"For the most part, everything's that come on to the market since November has worked. There haven't been any disasters or disappointments. Deals are being priced at more reasonable valuations," said Ben Holmes, publisher of MorningNotes.com, a Boulder, Colo.-based independent research firm focusing on IPOs and secondary issues.

Talkback: Would you invest in Facebook or Twitter if they go public? Are they worth the hype?Leave your comments at the bottom of this story.

But after this week, there's not much for investors to choose from as the pipeline of prospective IPOs remains mostly empty. There is one company on tap to go public next week, tech service firm LogMeIn. That's it.

Part of that is a typical slump in activity during the summer. The pipeline could start to fill up later this year as long as the recent crop of IPOs continues to fare well.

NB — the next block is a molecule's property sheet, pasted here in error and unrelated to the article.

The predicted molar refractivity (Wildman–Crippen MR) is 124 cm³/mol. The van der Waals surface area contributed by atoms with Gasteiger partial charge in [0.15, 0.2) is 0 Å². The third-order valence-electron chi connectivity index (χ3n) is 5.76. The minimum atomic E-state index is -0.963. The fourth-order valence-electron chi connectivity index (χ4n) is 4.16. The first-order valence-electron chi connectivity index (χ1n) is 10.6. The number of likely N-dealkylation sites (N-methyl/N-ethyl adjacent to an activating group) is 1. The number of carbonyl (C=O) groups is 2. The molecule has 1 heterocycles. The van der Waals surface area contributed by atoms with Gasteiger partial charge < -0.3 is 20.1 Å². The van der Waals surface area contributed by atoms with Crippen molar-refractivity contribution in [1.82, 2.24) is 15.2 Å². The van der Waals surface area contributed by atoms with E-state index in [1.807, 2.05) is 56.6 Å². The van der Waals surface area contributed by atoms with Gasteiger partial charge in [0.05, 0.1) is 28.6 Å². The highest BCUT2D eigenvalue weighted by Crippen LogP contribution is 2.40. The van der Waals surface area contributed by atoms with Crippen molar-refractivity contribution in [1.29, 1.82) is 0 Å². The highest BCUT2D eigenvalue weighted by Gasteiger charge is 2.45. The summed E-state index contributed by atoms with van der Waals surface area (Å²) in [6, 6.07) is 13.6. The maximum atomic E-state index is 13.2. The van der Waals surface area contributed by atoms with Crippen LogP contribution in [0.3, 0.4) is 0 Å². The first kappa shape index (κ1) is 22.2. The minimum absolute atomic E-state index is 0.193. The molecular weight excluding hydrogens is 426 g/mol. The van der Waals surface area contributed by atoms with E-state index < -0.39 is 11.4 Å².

"As long as demand and performance stay healthy, the window for IPOs will remain open," said Eric Guja, a research analyst with Renaissance Capital, a Greenwich, Conn.-based investment firm specializing in IPOs "But the one thing we've yet to see is a real pickup in filing activity."

That said, there actually have been several successful IPOs so far this year. And some of them have even been ones with significant investments from venture capitalists.

The knock on some venture-backed IPOs in the past is that VCs may have rushed some companies onto the markets to take advantage of momentum and investor enthusiasm.

As a result, some VC-backed companies debuted to dizzying one-day returns and wound up quickly fizzling once it became apparent that the companies didn't have the revenue and profits to justify the hype.

Quality makes a comeback

But last month, enterprise software firm SolarWinds (SWI), a profitable company that had investments from VC firms Bain Capital, Insight Ventures and Austin Ventures, went public. It was the first venture-backed IPO since last August.

The company priced its offering above its initial range and debuted at $12.50. The stock is up nearly 10% since it began trading.